“‘…For Mr. Rove and Mr. Bush to get what they wanted most, slam-dunk midterm election victories, and for Mr. Libby and Mr. Cheney to get what they wanted most, a war in Iraq for reasons predating 9/11, their real whys for going to war had to be replaced by fictional, more salable ones. We wouldn’t be invading Iraq to further Rovian domestic politics or neocon ideology; we’d be doing so instead because there was a direct connection between Saddam and Al Qaeda and because Saddam was on the verge of attacking America with nuclear weapons. The facts and intelligence had to be fixed to create these whys…'”

With this, the “Bush lied” meme, contemporary political storytelling moves into meta-narrative: The Democrats tell a story about Bush supposedly telling a story. And the creators of the “lied” story and its critics openly talk about it as a story and comment on its epistolary virtues or shortcomings.

Indeed, the Weekly Standard‘s Stephen Hayes was on Meet the Press that day, too. Hayes wrote the definite debunk of one leg of the three-legged “Bush lied” story, “Iraq had absolutely no connection with Al Qaeda,” in “Case Closed” two years ago. It summarized captured Iraqi intelligence showing a long, involved connection between Saddam’s agents and al Qaeda and Osama bin Laden personally. (Hayes has since expanded the article with new material into a book, The Connection: How al Qaeda’s Collaboration with Saddam Hussein Has Endangered America, so it’s not like this information hasn’t been widely available.)

Hayes didn’t get a chance to say much. And what he did say sounded more like theater criticism than straight factual counter: “…The Democrats, in order to push the ‘Bush lied’ narrative, have to almost pretend that they were never on board in the first place.” Earlier, he refers to the “‘Bush lied’ construct.'”

THE SECOND LEG OF “BUSH LIED,” “Iraq didn’t attack us,” is true, but irrelevant. Way back on June 1, 2002, President Bush announced a new doctrine of foreign policy at a speech at West Point, the doctrine of pre-emption. We would no longer wait for an attack to take military action. The speech contained the famous line, “If we wait for threats to fully materialize, we will have waited too long.” President Bush followed up this address in various public venues, saying that waiting for a smoking gun would be too late, that we couldn’t wait for Chicago to be in flames to justify attacking a potential enemy.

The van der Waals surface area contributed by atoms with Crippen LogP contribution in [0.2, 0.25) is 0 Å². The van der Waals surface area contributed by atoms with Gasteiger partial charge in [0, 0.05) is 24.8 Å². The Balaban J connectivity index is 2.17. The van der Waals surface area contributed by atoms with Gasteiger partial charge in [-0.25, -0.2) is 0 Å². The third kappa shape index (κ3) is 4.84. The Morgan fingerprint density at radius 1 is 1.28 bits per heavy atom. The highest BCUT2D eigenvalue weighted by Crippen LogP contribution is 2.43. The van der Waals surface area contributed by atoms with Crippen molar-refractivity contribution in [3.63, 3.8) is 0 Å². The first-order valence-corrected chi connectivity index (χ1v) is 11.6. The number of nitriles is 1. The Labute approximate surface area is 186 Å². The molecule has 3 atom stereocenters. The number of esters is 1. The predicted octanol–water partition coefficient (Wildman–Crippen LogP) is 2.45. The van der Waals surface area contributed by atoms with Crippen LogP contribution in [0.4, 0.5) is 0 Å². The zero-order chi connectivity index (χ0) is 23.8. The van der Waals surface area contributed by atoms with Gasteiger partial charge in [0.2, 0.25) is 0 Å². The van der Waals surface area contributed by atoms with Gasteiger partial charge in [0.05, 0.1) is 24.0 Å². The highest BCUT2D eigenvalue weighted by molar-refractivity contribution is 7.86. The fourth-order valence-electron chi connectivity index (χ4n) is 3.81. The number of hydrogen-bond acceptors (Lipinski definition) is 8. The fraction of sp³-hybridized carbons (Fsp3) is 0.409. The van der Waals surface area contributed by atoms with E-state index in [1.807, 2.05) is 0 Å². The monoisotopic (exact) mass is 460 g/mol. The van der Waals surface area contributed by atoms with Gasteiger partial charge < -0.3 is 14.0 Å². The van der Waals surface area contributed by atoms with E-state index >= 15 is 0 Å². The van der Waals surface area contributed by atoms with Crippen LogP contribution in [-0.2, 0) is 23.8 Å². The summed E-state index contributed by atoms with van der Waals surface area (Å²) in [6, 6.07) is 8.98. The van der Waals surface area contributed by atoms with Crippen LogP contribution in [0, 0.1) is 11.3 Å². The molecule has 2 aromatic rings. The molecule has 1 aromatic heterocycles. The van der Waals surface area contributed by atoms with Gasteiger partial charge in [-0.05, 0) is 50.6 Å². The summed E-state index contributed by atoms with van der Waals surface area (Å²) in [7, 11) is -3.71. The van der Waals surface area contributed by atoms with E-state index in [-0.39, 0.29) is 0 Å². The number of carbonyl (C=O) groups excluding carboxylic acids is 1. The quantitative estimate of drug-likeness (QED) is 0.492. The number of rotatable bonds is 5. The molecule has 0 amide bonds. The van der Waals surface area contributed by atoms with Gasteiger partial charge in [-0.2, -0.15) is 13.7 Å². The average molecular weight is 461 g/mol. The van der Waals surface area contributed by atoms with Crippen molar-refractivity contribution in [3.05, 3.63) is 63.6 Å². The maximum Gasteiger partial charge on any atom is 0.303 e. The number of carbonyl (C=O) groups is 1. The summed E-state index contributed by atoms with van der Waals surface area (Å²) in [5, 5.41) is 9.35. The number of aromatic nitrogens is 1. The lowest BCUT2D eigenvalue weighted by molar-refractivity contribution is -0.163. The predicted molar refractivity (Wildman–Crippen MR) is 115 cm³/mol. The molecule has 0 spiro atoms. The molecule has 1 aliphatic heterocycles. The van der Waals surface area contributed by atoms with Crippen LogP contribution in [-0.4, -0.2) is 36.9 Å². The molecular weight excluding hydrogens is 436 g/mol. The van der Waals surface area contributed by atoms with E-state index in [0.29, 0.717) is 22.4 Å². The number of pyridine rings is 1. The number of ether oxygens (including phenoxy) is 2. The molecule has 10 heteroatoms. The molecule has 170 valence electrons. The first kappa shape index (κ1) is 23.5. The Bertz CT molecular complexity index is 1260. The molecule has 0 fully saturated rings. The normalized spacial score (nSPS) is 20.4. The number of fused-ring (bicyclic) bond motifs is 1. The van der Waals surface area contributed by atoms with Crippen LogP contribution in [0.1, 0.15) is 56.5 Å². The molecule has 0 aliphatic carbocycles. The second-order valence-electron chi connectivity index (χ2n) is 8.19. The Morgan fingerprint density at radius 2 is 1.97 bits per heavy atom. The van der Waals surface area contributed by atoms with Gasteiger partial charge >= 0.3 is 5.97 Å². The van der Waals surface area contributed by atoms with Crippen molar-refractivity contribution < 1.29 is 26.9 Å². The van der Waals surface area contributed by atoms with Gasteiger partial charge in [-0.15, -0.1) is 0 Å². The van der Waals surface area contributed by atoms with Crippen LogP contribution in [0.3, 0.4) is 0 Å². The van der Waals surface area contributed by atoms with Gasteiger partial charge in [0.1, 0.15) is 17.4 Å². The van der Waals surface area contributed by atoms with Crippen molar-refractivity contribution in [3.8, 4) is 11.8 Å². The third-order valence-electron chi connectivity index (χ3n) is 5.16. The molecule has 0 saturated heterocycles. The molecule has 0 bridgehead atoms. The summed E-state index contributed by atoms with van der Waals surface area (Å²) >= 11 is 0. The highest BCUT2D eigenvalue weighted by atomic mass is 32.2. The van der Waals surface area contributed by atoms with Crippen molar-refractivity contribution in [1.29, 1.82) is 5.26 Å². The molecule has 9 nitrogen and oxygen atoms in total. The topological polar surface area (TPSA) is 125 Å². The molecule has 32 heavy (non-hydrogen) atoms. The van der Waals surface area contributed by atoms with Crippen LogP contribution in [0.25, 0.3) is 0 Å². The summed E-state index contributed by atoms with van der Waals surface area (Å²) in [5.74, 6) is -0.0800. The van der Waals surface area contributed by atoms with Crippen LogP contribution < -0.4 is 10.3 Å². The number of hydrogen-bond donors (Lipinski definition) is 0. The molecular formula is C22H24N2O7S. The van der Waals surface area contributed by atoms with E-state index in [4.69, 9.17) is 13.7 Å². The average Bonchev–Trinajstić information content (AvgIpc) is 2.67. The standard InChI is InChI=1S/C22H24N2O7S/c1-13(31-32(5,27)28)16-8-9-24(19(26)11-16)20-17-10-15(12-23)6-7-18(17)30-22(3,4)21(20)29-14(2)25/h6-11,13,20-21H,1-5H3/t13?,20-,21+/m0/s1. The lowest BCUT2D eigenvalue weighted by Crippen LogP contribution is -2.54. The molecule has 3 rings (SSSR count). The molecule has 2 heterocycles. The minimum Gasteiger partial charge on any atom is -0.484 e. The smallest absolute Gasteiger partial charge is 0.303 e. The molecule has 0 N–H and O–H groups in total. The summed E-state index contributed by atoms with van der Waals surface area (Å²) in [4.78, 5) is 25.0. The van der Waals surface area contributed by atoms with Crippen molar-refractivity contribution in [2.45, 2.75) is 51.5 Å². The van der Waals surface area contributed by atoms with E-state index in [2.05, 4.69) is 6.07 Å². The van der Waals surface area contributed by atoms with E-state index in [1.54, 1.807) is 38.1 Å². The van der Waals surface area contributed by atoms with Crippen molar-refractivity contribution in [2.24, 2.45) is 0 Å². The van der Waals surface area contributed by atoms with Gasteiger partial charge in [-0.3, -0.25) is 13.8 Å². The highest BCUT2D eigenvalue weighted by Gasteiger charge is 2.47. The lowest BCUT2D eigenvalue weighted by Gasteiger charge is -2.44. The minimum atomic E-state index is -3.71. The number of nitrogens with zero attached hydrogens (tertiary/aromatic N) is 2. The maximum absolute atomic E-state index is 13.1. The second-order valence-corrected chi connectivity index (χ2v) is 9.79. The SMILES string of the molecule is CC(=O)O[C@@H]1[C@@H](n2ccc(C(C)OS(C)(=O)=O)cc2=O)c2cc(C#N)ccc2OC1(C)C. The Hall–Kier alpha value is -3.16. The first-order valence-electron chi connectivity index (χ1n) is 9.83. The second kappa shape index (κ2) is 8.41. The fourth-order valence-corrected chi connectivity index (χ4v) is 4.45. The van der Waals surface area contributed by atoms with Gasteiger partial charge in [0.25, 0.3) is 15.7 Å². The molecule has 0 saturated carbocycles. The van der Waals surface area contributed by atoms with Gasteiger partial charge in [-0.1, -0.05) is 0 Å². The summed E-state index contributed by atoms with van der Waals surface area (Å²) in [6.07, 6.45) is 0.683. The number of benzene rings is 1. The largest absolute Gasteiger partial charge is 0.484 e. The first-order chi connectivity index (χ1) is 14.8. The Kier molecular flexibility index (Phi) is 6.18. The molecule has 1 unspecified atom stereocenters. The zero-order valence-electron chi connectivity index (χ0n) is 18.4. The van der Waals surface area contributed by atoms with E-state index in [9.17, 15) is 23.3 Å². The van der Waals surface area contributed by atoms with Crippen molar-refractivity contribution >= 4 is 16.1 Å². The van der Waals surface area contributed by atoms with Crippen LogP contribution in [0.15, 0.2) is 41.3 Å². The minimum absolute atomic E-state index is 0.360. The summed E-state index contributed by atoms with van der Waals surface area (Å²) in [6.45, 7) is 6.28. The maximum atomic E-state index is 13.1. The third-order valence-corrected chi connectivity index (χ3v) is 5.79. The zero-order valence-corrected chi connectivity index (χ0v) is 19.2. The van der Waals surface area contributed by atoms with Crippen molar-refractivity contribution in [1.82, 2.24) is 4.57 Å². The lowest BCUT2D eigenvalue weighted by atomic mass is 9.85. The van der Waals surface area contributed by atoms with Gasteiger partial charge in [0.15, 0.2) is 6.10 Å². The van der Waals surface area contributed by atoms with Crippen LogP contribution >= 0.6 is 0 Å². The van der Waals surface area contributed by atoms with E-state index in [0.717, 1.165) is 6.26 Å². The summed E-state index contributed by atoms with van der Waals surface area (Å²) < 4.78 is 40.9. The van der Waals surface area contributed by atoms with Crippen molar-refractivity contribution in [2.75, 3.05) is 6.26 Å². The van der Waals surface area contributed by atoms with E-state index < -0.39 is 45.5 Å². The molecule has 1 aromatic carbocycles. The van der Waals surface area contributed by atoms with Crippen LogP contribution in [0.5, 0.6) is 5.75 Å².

So the Democrats are setting their story against a Bush story that never was told in the first place. And not only in this case, but in the third leg of the “lied” story, too: “Iraq had no WMD/Iraq had no nuclear weapons program.”

Sure, it did. Saddam had outsourced his nuclear program to Libya. Iraqi scientists worked there, with materials obtained from North Korea. That was the program Muammar Qaddafi gave up to the U.S. after the Iraqi war. He physically gave the program to us. We keep it at Oak Ridge, Tennessee.

YOU CAN PURSUE THE STORY of story in all kinds of directions: To post-modern theory (“There is no truth, only competing personal narratives”), to the disconnect from traditional supports, comforts, and values wrought by modern education and media, and so forth. One thing for sure, Democrats are better at it than Republicans. Republicans keep pointing to eternal verities, while, increasingly, Democrats don’t have any. They can just spool it out, as Henry Miller, a famously facile narrator, once wrote.

My older son and I were driving around last Sunday afternoon doing errands, listening to various NPR programs between stops. One of those programs examined the media. The big news of the previous week had been the indictment of Scooter Libby in the so-called “CIA leaks” case. (Who re-named this one? Till just about a month ago, it used to be referred to as “Plame-gate” or something else equally awkward.) A couple of reporters appeared with the two hosts, and together the four of them starting holding an ad-lib and (to them) hilarious story conference about how they’d make a movie out of the case.

Bud is 11, and he hears a lot about media bias. But this was the first time he had actually heard it being created, right in front of him. Yes, it was a joke, deciding what actor would play Scooter Libby or Dick Cheney, and what actress would portray Valerie Plame. But it was also serious, really. The participants were having way too much fun for it to be anything but.

“They’re making it up!” Bud exclaimed.

So how far could it go? We should be glad we’re a free country, and we should fight to stay that way. Because, as the awful totalitarianisms of the 20th century revealed, storytelling can carry a nation a long, long way indeed.